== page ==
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‘Guardians of the First Amendment’ Memorial Unveiled In Annapolis

AP Photo/Brian Witte
The Guardians of the First Amendment memorial in Annapolis honors Rebecca Smith, Wendi Winters, Gerald Fischman, Rob Hiaasen and John McNamara, the five Capital Gazette staffers who died in a 2018 mass shooting. The panel behind the pillars shows the First Amendment.

A new memorial that honors five slain Capital Gazette staff members was unveiled in a public ceremony in Annapolis on Monday, the third anniversary of a mass shooting in the paper’s newsroom.

The “Guardians of the First Amendment” memorial honors Wendi Winters, John McNamara, Gerald Fischman, Rebecca Smith and Rob Hiaasen. The memorial, designed by Moody Graham, features an engraving of the newspaper’s stark front page the day after the attack: “5 shot dead at The Capital.” The victims are represented by five granite towers that stand in front of a brick wall engraved with the amendment that established the freedom of the press.

“I want Wendy, Rob, Gerald, Rebecca and John to be remembered with words like guardians. It will give their names weight, the weight they deserve,” Phil Davis, a survivor of the shooting, said at the ceremony in Newman Park, joined by victims’ family members and politicians.

“But I also knew these five as people,” he said.

Davis called Wendi Winters “the center of every conversation” who offered unique insight into Annapolis and depicted the city “as it truly was.” He remembered John McNamara as a reporter whose passion for local sports was infectious, who delighted in sharing basketball history. Gerald Fischman was a stoic yet thorough editor with a command on language; Rebecca Smith was a collaborative, engaged sales assistant who helped out with stories when she could. Davis described Rob Hiaasen as a passionate editor who inspired reporters to take creative risks and focus on the people behind the stories “so we can tell stories that will stick with people long after they put the newspaper down.”

“These are people with families, interests and desires that were all unique and very much in line with furthering the communities that they serve,” he said.

Davis noted also that “time and corporate interests did not stand still after tragedy.” Earlier this year, Tribune Publishing shareholders voted to sell the Capital, the Baltimore Sun and several other Sun-affiliated papers to the hedge fund Alden Global Capital, despite offers from Maryland hotel executive Stewart Bainum Jr.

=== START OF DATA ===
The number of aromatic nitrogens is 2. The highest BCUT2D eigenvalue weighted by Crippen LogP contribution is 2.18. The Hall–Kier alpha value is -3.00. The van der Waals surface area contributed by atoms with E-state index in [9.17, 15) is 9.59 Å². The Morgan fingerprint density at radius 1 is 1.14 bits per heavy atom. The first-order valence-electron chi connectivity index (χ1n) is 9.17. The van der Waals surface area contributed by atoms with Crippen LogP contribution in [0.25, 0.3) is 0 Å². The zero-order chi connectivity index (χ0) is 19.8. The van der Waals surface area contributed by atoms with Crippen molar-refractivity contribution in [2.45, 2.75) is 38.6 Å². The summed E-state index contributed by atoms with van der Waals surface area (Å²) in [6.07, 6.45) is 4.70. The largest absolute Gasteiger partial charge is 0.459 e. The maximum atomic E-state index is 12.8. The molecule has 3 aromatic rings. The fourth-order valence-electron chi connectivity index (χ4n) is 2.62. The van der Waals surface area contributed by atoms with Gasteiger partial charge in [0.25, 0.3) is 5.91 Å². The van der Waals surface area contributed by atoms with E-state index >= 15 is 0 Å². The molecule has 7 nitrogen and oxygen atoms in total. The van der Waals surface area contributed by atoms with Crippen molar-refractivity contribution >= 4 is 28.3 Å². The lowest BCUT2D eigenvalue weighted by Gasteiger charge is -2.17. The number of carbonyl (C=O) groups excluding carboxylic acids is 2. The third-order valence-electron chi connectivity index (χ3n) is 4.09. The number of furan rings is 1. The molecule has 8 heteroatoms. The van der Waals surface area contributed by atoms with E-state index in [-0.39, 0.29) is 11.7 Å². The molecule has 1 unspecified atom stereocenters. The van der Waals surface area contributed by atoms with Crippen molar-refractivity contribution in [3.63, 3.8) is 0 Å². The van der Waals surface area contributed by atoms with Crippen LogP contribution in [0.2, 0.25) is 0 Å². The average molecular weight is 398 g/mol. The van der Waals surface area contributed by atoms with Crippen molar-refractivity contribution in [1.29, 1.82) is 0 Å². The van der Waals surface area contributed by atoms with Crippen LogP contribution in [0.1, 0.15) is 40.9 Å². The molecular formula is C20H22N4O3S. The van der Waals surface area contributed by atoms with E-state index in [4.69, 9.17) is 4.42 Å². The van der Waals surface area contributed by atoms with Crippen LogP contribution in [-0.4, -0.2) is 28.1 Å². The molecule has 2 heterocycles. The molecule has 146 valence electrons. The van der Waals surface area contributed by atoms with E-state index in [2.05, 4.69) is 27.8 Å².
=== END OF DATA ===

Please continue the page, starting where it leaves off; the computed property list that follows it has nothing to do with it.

Alden representatives have said the hedge fund seeks to carve a sustainable path for local news, but it’s better known for slashing newsrooms throughout the country by selling assets and laying off newsroom staffers. Former Capital journalists Rick Hutzell, Danielle Ohl and Chase Cook took a buyout from Alden this month.

“I want a future where there's also a freedom for the people of the press, where humanity takes precedence,” Davis, who now works at the Sun, said.

Anne Arundel County Executive Steuart Pittman joined Davis in sharing remembrances and said he sent Alden a letter about the value of journalism.

“I hope that they will visit this community soon. I hope that their stockholders hear our story, and work with us to grow, rather than shrink, our newspaper. And if they don’t, I hope that we can find a way to recreate what they take away from us,” he said.

David Simon, creator of HBO’s “The Wire” and a former Sun journalist who was friends with some of the victims, delivered an address titled “The Death of Truth.”

“I come to you as an emissary from a time when good newspapers were not pitied or mourned by the governing powers but were considered with ruthful wariness and even feared at moments by those in authority,” he said.

Jarrod Ramos, 41, pleaded guilty but not criminally responsible by reason of insanity to 23 counts tied to the killings in October 2019. A trial to determine his sanity is set to begin this week. If the gunman is found not criminally responsible, he will be committed to a maximum-security psychiatric hospital rather than a prison.

WAMU’s Dominique Maria Bonessi contributed to this report.

Emily Sullivan is a city hall reporter at WYPR, where she covers all things Baltimore politics. She joined WYPR after reporting for NPR’s national airwaves. There, she was a reporter for NPR’s news desk, business desk and presidential conflicts of interest team. Sullivan won a national Edward R. Murrow Award for an investigation into a Trump golf course's finances alongside members of the Embedded team. She has also won awards from the Chesapeake Associated Press Broadcasters Association for her use of sound and feature stories. She has provided news analysis on 1A, The Takeaway, Here & Now and All Things Considered.